Your Guide to DNA Reunion Etiquette

For adoptees and birth parents who once had little to no leads about their family of origin or the child they placed, DNA kits have become the answer they’ve been looking for. Kits from services like Ancestry.com and 23andMe have made it easier than ever to learn about your origins and biological relatives, so it’s not surprising to see how this new technology has taken off in recent years — especially when it comes to adoption.

But with the advancement of this type of technology, there are some important questions to ask yourself before delving into DNA testing, along with some etiquette that’s important to follow when you do finally find your birth family.

The Ethics of DNA Testing and What to Consider Before Reaching Out

If you’re searching for your family of origin, that almost always means that it’s because of closed adoption. In some cases, a birth parent may decide that a closed adoption is the best way to heal and move forward after the adoption and will choose to stay anonymous. The decision to place a child for adoption is already painful, selfless and life‐changing and a relationship could be something that they’re not looking for. Likewise, an adoptee could be reluctant to start a relationship with their birth family, and may not be ready for what the introduction of this new relationship could mean for the life they already have. At this point, it’s not just about forging a new connection with your birth family, but about consent and privacy.

One of the biggest shortcomings with DNA testing is that the person you’re looking for may consider it an invasion of their privacy and wish to remain anonymous. Although you may be hopeful that the person you’re seeking and their family will be just as open to the idea of a reunion as you are, if they chose a closed adoption, they may not react so well to being contacted. Even so — there is no right or wrong answer when it comes to looking for your family of origin through DNA testing, as it really depends on your unique circumstances.

Tips and Etiquette for Making Contact

If DNA testing is the best path for you and you’re ready to find your biological family, here are some tips and etiquette to remember when reaching out:

Be prepared for any outcome.

Your first conversation may not go as planned. While you may be excited to get to know someone that you’ve been envisioning for so many years, for them it can come as quite a shock to find out who their birth parent or the child they place for adoption is. Like any new relationship, remember to ease into the situation and take things at their pace.Although you should always hope that your first conversation with your birth family will go positively, they may not react to being contacted like you would hope.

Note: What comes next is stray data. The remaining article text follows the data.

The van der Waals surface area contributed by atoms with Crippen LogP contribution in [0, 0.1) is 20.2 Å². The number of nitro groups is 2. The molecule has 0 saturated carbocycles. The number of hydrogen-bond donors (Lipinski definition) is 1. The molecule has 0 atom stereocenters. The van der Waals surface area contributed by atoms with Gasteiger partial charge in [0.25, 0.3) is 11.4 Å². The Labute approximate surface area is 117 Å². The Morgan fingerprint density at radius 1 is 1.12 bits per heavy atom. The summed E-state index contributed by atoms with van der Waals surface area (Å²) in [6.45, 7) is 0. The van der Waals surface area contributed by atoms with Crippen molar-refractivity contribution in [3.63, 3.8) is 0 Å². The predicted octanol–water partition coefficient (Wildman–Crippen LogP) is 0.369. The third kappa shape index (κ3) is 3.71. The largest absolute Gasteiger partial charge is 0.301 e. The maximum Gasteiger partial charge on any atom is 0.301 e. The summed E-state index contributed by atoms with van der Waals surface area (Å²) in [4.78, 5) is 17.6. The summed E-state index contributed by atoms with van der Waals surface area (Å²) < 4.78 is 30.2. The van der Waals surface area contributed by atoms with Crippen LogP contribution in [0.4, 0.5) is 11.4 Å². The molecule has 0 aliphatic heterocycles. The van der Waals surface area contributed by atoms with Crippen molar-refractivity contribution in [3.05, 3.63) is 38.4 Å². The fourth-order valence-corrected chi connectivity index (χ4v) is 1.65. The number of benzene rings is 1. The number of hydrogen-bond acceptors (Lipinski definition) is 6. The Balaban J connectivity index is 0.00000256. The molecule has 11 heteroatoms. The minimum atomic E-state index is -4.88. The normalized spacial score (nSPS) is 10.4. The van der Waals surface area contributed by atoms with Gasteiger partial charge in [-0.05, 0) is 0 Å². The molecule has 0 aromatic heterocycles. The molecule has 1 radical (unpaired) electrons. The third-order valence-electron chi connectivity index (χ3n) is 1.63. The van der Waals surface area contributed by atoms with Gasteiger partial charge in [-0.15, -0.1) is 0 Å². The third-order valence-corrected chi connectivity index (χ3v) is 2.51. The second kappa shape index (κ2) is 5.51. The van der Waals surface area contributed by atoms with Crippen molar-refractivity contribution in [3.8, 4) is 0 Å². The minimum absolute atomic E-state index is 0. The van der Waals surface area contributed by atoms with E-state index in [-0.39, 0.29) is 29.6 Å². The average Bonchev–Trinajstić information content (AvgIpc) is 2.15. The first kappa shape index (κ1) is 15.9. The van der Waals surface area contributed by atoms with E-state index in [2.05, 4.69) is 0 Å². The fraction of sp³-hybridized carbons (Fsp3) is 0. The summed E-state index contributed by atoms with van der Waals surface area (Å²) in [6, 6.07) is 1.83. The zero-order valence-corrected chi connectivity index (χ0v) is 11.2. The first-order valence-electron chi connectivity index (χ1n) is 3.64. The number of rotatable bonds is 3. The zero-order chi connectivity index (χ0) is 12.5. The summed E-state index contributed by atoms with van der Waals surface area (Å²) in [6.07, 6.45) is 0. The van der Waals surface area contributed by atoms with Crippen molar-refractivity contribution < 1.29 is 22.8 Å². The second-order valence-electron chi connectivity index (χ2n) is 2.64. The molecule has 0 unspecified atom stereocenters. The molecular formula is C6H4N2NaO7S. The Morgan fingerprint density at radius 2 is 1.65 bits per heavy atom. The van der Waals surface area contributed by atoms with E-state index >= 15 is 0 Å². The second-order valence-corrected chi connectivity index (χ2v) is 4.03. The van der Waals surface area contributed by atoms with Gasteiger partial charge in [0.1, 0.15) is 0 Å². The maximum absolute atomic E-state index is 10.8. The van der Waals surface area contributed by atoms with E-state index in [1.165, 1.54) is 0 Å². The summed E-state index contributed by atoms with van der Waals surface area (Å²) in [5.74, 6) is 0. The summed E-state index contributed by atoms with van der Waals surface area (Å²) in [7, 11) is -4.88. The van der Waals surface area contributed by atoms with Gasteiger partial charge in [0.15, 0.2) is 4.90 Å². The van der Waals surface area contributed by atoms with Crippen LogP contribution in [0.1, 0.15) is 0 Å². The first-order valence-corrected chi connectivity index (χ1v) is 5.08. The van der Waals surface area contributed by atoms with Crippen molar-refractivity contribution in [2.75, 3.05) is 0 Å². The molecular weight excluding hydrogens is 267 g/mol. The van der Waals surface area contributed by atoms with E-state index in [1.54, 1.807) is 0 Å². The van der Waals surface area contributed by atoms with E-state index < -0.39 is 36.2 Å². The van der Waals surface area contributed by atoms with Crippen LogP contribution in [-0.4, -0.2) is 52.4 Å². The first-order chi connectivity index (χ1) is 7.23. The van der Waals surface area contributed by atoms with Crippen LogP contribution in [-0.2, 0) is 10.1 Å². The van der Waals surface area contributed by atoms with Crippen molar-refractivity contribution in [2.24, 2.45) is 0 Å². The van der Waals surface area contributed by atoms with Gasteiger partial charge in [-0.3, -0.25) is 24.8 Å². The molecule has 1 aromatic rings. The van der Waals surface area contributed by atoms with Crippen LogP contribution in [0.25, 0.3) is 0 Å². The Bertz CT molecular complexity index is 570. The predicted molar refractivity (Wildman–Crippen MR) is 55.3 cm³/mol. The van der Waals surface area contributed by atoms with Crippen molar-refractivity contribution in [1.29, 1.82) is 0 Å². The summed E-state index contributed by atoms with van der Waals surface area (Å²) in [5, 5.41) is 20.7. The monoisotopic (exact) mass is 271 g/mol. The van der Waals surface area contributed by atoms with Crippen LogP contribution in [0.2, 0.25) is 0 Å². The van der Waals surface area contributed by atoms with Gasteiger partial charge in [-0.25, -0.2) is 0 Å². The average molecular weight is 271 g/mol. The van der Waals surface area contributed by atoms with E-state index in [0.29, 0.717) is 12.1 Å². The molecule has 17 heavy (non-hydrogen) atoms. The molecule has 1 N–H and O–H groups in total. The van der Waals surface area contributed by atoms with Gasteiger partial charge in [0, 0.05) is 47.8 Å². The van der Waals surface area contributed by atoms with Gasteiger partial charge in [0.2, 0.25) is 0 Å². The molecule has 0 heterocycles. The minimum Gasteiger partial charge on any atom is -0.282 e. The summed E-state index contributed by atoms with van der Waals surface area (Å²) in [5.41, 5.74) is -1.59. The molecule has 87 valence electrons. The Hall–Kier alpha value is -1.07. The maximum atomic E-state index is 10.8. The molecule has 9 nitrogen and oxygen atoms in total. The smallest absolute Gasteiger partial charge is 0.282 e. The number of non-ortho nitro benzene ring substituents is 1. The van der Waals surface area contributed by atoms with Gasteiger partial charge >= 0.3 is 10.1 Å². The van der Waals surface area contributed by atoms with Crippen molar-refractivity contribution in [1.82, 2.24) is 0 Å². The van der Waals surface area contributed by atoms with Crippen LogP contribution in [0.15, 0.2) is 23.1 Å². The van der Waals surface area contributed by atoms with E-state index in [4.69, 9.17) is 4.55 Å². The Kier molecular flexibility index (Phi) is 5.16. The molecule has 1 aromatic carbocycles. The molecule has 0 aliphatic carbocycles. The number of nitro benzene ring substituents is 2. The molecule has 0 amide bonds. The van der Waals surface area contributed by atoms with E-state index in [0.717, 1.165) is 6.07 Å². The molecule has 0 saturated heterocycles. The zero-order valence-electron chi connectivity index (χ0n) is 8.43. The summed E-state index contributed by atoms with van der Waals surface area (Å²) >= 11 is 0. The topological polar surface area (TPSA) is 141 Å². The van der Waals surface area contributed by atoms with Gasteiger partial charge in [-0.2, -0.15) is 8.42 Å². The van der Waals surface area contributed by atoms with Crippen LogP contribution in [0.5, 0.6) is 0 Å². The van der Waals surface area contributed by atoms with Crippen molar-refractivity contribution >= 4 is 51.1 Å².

During the search and reunion process, it can be easy to daydream about what your first meeting will be like. But, the truth is that any reunion could end in disappointment, so be prepared for some setbacks. Being realistic about this process can help alleviate some of these feelings if they do occur. Even so — that doesn’t mean that you shouldn’t try or that you should give up your reunion search.

Remember to ask for support.

Your family and friends care about you, so don’t be afraid to lean on them for help during this difficult time. Searching for your birth parents or adopted child is going to uncover a lot of feelings that you may be processing for the first time — and it can difficult to cope under the weight of your expectations. In addition to family and friends, consider reaching out to those that have already used DNA testing to learn more about commons dos and don’ts.

Think about what you want from the relationship.

Even after you connect with your birth family, you might not be ready to have a full relationship right away. You might have to stick to emails, texting, or phone calls at first until you’re ready to meet face‐to‐face.

Life after DNA Testing

If you do manage to establish contact with your birth family, there’s no doubt that it will be a life‐changing experience. Finding that missing piece of your family puzzle after many years of searching is one of the best feelings that you can experience. If you’re not sure what to do after you’ve managed to establish contact, take time to learn more about building a relationship with your birth family or adopted child. You can also reach out on adoption forums where other adoptees and birth parents talk about their experiences with DNA testing and reunion. Remember, once you’ve received the information from your DNA test, you can take as much time as you need to prepare for the next steps.

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